Singapore has been shaping itself as a first-class hub for international arbitration, among other things. And as its neighbours know, what Singapore wants, Singapore usually gets, writes Joanna Law
Singapore was in the international spotlight recently as the country selected for the headline-grabbing and controversial meeting of US President Donald Trump and North Korean leader Kim Jong-un.
The two met on 12 June, kicking off an unprecedented summit between the two leaders. Regardless of the political polarization of the meeting, the fact that Singapore was chosen as the location is evidence of the popular perception of the city-state as a neutral space.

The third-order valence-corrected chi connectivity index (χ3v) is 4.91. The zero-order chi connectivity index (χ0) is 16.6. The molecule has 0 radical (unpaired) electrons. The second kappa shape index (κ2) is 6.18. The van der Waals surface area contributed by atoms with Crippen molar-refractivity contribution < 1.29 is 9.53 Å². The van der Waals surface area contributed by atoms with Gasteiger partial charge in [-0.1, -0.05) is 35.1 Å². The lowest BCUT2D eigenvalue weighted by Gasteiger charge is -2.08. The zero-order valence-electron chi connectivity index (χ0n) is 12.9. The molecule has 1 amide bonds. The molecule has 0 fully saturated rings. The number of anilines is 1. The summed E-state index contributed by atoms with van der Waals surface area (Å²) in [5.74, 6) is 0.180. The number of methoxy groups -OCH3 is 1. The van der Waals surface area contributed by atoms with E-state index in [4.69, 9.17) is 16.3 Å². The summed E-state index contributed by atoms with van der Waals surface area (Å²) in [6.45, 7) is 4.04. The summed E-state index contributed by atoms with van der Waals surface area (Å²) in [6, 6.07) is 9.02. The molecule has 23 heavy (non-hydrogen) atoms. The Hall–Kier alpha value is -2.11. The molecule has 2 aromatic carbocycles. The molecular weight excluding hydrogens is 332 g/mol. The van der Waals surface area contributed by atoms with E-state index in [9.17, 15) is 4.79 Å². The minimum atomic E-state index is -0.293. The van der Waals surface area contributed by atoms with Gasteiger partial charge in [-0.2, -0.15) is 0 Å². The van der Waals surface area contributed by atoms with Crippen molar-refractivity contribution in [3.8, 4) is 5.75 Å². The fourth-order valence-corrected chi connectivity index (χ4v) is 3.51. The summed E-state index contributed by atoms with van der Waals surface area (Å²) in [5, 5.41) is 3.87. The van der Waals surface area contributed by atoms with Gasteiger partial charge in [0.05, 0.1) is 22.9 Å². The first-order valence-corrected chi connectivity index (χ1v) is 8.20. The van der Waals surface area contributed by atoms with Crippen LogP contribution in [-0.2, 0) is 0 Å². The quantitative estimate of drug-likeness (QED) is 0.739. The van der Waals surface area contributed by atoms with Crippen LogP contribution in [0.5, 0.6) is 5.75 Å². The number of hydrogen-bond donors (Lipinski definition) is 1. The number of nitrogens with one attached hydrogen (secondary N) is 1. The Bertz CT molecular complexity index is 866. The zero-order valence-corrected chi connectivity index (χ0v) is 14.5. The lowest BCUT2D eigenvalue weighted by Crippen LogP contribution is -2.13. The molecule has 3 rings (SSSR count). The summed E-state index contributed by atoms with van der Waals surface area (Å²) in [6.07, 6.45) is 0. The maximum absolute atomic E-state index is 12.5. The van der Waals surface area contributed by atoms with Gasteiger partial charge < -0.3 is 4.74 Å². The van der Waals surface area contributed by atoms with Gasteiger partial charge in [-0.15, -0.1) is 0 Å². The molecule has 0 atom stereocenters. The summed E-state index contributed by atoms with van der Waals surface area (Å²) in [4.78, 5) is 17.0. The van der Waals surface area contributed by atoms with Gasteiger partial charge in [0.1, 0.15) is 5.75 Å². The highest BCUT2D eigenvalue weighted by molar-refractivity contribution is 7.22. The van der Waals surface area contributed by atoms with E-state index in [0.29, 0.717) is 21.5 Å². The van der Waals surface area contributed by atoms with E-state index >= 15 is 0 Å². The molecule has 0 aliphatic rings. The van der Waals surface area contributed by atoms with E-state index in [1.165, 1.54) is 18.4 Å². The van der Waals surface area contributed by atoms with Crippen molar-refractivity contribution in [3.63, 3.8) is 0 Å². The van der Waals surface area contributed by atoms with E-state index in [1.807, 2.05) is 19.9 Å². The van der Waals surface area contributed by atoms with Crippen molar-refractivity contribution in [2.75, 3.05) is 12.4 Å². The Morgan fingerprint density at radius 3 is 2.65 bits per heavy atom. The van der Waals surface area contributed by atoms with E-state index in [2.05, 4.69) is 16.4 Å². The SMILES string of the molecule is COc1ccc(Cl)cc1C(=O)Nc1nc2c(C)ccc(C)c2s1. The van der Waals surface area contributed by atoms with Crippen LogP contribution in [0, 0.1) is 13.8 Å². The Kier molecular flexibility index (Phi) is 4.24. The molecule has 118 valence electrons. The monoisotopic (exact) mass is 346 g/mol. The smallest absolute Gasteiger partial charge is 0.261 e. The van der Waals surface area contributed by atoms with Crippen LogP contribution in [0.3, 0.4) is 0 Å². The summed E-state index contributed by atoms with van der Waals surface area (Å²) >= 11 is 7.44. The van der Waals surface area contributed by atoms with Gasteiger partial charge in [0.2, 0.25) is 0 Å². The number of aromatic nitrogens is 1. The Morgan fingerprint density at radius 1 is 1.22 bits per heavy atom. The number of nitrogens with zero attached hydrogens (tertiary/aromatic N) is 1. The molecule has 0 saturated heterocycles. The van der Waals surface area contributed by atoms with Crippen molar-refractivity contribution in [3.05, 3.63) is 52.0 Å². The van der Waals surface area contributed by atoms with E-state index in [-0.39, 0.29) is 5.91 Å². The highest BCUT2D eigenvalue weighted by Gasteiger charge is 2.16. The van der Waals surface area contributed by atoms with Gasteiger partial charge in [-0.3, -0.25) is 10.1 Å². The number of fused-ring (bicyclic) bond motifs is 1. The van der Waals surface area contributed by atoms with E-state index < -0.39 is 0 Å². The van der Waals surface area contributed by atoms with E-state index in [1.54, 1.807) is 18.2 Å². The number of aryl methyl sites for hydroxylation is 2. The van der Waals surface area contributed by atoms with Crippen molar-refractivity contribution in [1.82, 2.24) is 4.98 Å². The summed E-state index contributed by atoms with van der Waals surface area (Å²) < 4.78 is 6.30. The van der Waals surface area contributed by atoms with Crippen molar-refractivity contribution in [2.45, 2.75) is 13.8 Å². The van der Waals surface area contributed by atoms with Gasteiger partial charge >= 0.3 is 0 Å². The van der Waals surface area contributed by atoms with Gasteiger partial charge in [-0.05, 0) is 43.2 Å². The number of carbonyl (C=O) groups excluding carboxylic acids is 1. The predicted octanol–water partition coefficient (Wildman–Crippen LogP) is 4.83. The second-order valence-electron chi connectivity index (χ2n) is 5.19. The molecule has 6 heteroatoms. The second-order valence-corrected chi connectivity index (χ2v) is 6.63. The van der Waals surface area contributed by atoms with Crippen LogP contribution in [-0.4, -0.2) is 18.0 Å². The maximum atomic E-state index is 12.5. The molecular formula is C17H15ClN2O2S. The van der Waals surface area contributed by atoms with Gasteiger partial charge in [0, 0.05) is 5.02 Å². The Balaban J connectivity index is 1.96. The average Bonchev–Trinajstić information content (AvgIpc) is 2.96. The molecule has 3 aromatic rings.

This rings particularly true for arbitrations, and many legal firms and practitioners believe Singapore is unrivalled in Asia. It’s seen as a place that gets things done, where transparency is high and where legislative change within its dominant-party structure is unshackled by the roadblocks inherent with multi-party democracies and their close relatives.
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